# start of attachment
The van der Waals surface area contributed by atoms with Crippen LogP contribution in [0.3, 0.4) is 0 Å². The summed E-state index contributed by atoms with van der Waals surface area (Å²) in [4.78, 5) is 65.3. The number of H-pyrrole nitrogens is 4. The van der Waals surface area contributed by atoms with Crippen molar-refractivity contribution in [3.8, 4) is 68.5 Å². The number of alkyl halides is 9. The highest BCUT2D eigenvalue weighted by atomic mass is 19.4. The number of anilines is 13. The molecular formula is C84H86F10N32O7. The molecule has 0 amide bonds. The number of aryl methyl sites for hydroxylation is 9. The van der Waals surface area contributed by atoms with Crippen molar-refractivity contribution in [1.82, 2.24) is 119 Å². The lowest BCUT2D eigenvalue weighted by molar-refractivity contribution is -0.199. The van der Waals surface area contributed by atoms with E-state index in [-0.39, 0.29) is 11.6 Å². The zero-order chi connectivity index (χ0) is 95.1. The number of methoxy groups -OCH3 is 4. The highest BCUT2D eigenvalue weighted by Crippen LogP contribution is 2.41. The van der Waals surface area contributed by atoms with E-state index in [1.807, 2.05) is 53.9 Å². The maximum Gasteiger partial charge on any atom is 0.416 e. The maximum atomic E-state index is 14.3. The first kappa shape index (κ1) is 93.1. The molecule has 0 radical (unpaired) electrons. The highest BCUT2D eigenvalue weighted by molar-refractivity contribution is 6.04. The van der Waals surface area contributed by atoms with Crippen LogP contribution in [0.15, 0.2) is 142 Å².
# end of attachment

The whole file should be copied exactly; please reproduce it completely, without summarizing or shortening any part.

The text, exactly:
The van der Waals surface area contributed by atoms with Crippen LogP contribution in [0.3, 0.4) is 0 Å². The summed E-state index contributed by atoms with van der Waals surface area (Å²) in [4.78, 5) is 65.3. The number of H-pyrrole nitrogens is 4. The van der Waals surface area contributed by atoms with Crippen molar-refractivity contribution in [3.8, 4) is 68.5 Å². The number of alkyl halides is 9. The highest BCUT2D eigenvalue weighted by atomic mass is 19.4. The number of anilines is 13. The molecular formula is C84H86F10N32O7. The molecule has 0 amide bonds. The number of aryl methyl sites for hydroxylation is 9. The van der Waals surface area contributed by atoms with Crippen molar-refractivity contribution in [1.82, 2.24) is 119 Å². The lowest BCUT2D eigenvalue weighted by molar-refractivity contribution is -0.199. The van der Waals surface area contributed by atoms with E-state index in [-0.39, 0.29) is 11.6 Å². The zero-order chi connectivity index (χ0) is 95.1. The number of methoxy groups -OCH3 is 4. The highest BCUT2D eigenvalue weighted by Crippen LogP contribution is 2.41. The van der Waals surface area contributed by atoms with E-state index in [1.807, 2.05) is 53.9 Å². The maximum Gasteiger partial charge on any atom is 0.416 e. The maximum atomic E-state index is 14.3. The first kappa shape index (κ1) is 93.1. The molecule has 0 radical (unpaired) electrons. The highest BCUT2D eigenvalue weighted by molar-refractivity contribution is 6.04. The van der Waals surface area contributed by atoms with Crippen LogP contribution in [0.15, 0.2) is 142 Å².